Yefim Pivovar: "Our memorial events are forward-looking"
A historical and documentary exhibition entitled 'On the Road to Victory: Historical Sources Testify' dedicated to the 75th anniversary of Victory in Great Patriotic War of 1941–1945 will be opened at the OSCE headquarters in Vienna on February 20, within the framework of the OSCE Parliamentary Assembly session. Corresponding Member of the Russian Academy of Sciences, President of the Russian State University for the Humanities, Chairman of the Board of the Russian Society of Historians and Archivists, Board Member of the Russian Rectors' Union Yefim Pivovar told Vestnik Kavkaza about the exhibition.
- Why was Vienna chosen as as exhibition venue?
- A series of these exhibitions have been already opened in other European cities. However, in the first place, we approach the 75th anniversary of the liberation of Vienna - the Vienna Offensive was completed on April 13, 1945. Second, the establishment of the OSCE in 1975 was the result of events linked to the liberation of Central and Eastern Europe, the creation of independent states, the collapse of Nazism, the collapse of Italian fascism, Europe's liberation from the 'brown plague'. Therefore, it is very important that such an exhibition opens in Vienna. At the same time, it is dedicated to many countries and peoples that participated in this process, because there were people from all now-independent former Soviet republics in the Red Army. This is our common history. It is important that the OSCE, where all these countries are present, be made aware of each country's contribution to the Victory.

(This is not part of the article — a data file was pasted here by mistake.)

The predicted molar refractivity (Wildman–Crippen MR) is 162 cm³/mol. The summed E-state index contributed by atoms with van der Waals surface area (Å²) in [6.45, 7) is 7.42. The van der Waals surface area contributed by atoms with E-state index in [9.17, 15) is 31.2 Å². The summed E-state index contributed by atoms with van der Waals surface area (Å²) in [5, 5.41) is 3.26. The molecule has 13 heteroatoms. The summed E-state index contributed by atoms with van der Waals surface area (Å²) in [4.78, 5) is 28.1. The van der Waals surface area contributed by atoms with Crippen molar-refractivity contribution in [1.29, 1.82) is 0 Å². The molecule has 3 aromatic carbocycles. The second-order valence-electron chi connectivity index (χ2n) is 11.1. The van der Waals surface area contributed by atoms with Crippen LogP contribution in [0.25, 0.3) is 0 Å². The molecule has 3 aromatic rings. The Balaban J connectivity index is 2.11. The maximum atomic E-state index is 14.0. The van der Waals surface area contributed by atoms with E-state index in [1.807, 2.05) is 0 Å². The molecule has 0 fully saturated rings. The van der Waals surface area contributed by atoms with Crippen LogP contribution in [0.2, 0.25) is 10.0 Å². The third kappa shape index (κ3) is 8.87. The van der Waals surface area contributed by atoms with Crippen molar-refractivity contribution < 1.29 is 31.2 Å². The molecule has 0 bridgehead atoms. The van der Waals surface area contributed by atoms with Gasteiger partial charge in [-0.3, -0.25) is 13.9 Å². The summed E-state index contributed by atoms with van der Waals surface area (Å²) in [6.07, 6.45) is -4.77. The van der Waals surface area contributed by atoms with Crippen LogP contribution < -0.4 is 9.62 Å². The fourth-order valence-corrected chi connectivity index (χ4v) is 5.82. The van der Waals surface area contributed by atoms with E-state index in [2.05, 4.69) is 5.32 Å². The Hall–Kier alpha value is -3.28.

- What are presented at the exhibition?
- The documents on the hostilities, the political and moral state of the Red Army units, on interaction with local government agencies to establish infrastructure and peaceful life, as well as on humanitarian aid provided by Soviet soldiers to the local population. It reflects the participation of Soviet soldiers, representatives of now independent countries, in European resistance, the fight against fascism, the liberation of the Nazi concentration camps crated on occupied territories, and much more.
This is important in educational terms, in terms of transferring knowledge about what happened 75 years ago to the younger generation.
Unfortunately, now there is a desire in a number of countries to distort the role and importance of Soviet solders, the Soviet Union as a whole, in the liberation of Europe. The younger generation should know the truth. We must not minimize the significance of what our allies in the anti-Hitler alliance did. They also participated in this struggle, they liberated the countries and Germany from fascism. In Austria there was a reunion of the U.S. allies advancing from the West and the Soviet army. My father also participated in the liberation of Austria as part of the 3rd Ukrainian Front.
All this is important for the younger generation of post-Soviet states, including Russia, Ukraine, Belarus, Central Asian countries, Kazakhstan, the Caucasus, the Baltic states. The horrors of World War II must not happen again, those radical anti-human ideas, pseudo-ideas must not be pipular, this mass psychosis must not lead to yet another catastrophe. After all, it was a disaster for the German nation. In this sense, the memorial events that we hold are forward-looking.
The exhibition materials, including declassified top-secret materials, were provided by the Museum of Contemporary Russian History, the Russian State Archive of Social and Political History, the Central Archives of the Ministry of Defence of the Russian Federation and the Foreign Policy Archives of the Russian Federation. For each European state where exhibitions are held, documents were selected that tell about the liberation of its territory. To date, the exhibitions were opened in Bulgaria (Sofia, September 9, 2019), Romania (Bucharest, October 23, 2019), Poland (Warsaw, December 3, 2019), Slovakia (Bratislava, December 12, 2019), Bosnia and Herzegovina (Sarajevo, January 16, 2020).